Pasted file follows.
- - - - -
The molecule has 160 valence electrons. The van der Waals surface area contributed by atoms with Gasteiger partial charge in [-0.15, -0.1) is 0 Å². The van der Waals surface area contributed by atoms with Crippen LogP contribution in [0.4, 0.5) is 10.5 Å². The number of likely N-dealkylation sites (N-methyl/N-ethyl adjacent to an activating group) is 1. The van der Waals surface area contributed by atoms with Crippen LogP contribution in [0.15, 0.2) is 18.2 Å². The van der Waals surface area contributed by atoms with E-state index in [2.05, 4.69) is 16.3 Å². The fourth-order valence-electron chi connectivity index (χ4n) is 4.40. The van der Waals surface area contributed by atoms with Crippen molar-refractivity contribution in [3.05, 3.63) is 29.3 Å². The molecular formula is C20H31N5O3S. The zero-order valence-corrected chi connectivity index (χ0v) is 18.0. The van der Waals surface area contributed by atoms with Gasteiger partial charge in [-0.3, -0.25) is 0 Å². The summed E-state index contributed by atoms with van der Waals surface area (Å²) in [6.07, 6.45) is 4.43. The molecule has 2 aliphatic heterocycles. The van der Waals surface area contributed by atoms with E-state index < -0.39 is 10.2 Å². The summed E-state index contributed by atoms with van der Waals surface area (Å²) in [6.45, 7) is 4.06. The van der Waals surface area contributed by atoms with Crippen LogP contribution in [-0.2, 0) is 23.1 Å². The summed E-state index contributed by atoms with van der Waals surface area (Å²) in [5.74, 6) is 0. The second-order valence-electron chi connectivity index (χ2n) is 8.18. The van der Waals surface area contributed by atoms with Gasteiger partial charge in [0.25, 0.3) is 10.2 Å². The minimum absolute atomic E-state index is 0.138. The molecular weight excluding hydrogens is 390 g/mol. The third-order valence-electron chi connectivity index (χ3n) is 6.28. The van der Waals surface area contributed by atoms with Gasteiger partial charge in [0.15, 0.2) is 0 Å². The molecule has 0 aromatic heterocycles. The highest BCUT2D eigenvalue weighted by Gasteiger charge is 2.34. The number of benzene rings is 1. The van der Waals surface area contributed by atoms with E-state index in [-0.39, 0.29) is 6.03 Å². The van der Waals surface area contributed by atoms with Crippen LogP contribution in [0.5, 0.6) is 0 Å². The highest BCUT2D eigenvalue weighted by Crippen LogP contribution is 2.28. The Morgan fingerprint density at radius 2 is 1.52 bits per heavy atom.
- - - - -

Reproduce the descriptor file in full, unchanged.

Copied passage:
The molecule has 160 valence electrons. The van der Waals surface area contributed by atoms with Gasteiger partial charge in [-0.15, -0.1) is 0 Å². The van der Waals surface area contributed by atoms with Crippen LogP contribution in [0.4, 0.5) is 10.5 Å². The number of likely N-dealkylation sites (N-methyl/N-ethyl adjacent to an activating group) is 1. The van der Waals surface area contributed by atoms with Crippen LogP contribution in [0.15, 0.2) is 18.2 Å². The van der Waals surface area contributed by atoms with E-state index in [2.05, 4.69) is 16.3 Å². The fourth-order valence-electron chi connectivity index (χ4n) is 4.40. The van der Waals surface area contributed by atoms with Crippen molar-refractivity contribution in [3.05, 3.63) is 29.3 Å². The molecular formula is C20H31N5O3S. The zero-order valence-corrected chi connectivity index (χ0v) is 18.0. The van der Waals surface area contributed by atoms with Gasteiger partial charge in [-0.3, -0.25) is 0 Å². The summed E-state index contributed by atoms with van der Waals surface area (Å²) in [6.07, 6.45) is 4.43. The molecule has 2 aliphatic heterocycles. The van der Waals surface area contributed by atoms with E-state index < -0.39 is 10.2 Å². The summed E-state index contributed by atoms with van der Waals surface area (Å²) in [6.45, 7) is 4.06. The van der Waals surface area contributed by atoms with Crippen LogP contribution in [-0.2, 0) is 23.1 Å². The summed E-state index contributed by atoms with van der Waals surface area (Å²) in [5.74, 6) is 0. The second-order valence-electron chi connectivity index (χ2n) is 8.18. The van der Waals surface area contributed by atoms with Gasteiger partial charge in [0.25, 0.3) is 10.2 Å². The minimum absolute atomic E-state index is 0.138. The molecular weight excluding hydrogens is 390 g/mol. The third-order valence-electron chi connectivity index (χ3n) is 6.28. The van der Waals surface area contributed by atoms with Gasteiger partial charge in [0.15, 0.2) is 0 Å². The molecule has 0 aromatic heterocycles. The highest BCUT2D eigenvalue weighted by Gasteiger charge is 2.34. The number of benzene rings is 1. The van der Waals surface area contributed by atoms with E-state index in [-0.39, 0.29) is 6.03 Å². The van der Waals surface area contributed by atoms with Crippen LogP contribution in [0.5, 0.6) is 0 Å². The highest BCUT2D eigenvalue weighted by Crippen LogP contribution is 2.28. The Morgan fingerprint density at radius 2 is 1.52 bits per heavy atom.